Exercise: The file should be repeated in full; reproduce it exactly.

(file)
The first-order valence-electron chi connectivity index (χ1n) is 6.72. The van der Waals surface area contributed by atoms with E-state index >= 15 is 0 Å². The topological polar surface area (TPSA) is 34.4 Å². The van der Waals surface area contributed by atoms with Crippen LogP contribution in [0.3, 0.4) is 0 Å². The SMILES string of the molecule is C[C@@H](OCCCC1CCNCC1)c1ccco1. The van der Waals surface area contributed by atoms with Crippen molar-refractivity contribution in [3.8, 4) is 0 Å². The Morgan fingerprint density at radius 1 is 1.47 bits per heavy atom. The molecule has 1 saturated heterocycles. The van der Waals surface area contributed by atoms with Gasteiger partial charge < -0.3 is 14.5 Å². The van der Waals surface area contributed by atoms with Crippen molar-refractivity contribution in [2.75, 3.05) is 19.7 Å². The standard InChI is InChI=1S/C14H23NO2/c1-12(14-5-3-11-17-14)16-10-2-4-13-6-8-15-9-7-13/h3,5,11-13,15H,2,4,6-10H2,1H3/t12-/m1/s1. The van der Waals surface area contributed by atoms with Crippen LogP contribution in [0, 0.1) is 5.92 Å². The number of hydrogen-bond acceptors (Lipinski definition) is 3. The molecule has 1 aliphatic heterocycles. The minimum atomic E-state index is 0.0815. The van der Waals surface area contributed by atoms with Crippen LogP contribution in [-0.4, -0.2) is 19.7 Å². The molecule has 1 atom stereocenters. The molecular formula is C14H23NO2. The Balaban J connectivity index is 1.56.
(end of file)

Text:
The first-order valence-electron chi connectivity index (χ1n) is 6.72. The van der Waals surface area contributed by atoms with E-state index >= 15 is 0 Å². The topological polar surface area (TPSA) is 34.4 Å². The van der Waals surface area contributed by atoms with Crippen LogP contribution in [0.3, 0.4) is 0 Å². The SMILES string of the molecule is C[C@@H](OCCCC1CCNCC1)c1ccco1. The van der Waals surface area contributed by atoms with Crippen molar-refractivity contribution in [3.8, 4) is 0 Å². The Morgan fingerprint density at radius 1 is 1.47 bits per heavy atom. The molecule has 1 saturated heterocycles. The van der Waals surface area contributed by atoms with Gasteiger partial charge < -0.3 is 14.5 Å². The van der Waals surface area contributed by atoms with Crippen molar-refractivity contribution in [2.75, 3.05) is 19.7 Å². The standard InChI is InChI=1S/C14H23NO2/c1-12(14-5-3-11-17-14)16-10-2-4-13-6-8-15-9-7-13/h3,5,11-13,15H,2,4,6-10H2,1H3/t12-/m1/s1. The van der Waals surface area contributed by atoms with Crippen LogP contribution in [0, 0.1) is 5.92 Å². The number of hydrogen-bond acceptors (Lipinski definition) is 3. The molecule has 1 aliphatic heterocycles. The minimum atomic E-state index is 0.0815. The van der Waals surface area contributed by atoms with Crippen LogP contribution in [-0.4, -0.2) is 19.7 Å². The molecule has 1 atom stereocenters. The molecular formula is C14H23NO2. The Balaban J connectivity index is 1.56.